Field Guide

Trees, Shrubs and Woody Vines

Showing 1 - 3 of 3 results
Media
Illustration of black hickory compound leaf and fruit.
Species Types
Scientific Name
Carya texana
Description
Black hickory's nut, like that of the pignut hickory, is awfully hard to crack. Because rural Ozarkers noticed their hogs had no trouble extracting the sweet kernels, both species came to be called "pignut hickories."
Media
Shagbark Hickory
Species Types
Scientific Name
Carya spp.
Description
Hickories are an important part of Missouri’s oak-hickory woodlands and forests. They have tremendous economic value, too. Learn about the nine species of hickory found in Missouri.
Media
Illustration of mockernut hickory leaf, fruit.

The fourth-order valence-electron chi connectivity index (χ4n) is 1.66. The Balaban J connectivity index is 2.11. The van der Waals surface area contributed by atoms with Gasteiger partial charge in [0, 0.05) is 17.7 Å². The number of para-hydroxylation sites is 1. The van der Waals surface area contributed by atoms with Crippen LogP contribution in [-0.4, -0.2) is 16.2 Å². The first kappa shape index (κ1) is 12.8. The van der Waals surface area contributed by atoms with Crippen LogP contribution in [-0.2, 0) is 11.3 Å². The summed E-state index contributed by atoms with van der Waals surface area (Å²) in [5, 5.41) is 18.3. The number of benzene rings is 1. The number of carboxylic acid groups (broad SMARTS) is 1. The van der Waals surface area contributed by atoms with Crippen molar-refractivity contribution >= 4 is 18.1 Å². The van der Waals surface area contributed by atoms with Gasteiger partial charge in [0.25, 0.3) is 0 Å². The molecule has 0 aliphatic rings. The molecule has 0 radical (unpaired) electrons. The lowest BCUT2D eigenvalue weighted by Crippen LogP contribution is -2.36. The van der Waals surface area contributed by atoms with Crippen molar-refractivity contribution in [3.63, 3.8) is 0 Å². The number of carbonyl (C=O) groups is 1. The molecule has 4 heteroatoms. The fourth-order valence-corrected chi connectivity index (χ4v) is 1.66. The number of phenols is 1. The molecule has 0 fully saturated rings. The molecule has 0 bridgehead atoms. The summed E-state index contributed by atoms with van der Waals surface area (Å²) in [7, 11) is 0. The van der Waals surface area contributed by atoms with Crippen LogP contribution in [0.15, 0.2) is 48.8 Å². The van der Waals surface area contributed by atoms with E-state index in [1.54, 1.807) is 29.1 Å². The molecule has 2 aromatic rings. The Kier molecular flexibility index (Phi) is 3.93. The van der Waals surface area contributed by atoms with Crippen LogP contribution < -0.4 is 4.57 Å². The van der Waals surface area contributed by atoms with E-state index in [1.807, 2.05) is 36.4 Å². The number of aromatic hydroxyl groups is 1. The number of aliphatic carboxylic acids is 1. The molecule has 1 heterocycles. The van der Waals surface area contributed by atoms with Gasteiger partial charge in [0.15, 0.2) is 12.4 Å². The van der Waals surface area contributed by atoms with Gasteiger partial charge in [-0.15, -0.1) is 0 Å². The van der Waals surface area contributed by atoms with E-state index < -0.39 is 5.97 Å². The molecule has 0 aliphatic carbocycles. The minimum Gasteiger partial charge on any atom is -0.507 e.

Species Types
Scientific Name
Carya tomentosa
Description
Missouri is rich with hickory trees. Mockernut hickory stands out from the rest for its hard wood, thick-shelled fruit enclosing relatively small kernels, large and light-colored terminal buds, and tight, never shaggy, bark.
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About Trees, Shrubs and Woody Vines in Missouri

There are no sharp dividing lines between trees, shrubs, and woody vines, or even between woody and nonwoody plants. “Wood” is a type of tissue made of cellulose and lignin that many plants develop as they mature — whether they are “woody” or not. Trees are woody plants over 13 feet tall with a single trunk. Shrubs are less than 13 feet tall, with multiple stems. Vines require support or else sprawl over the ground.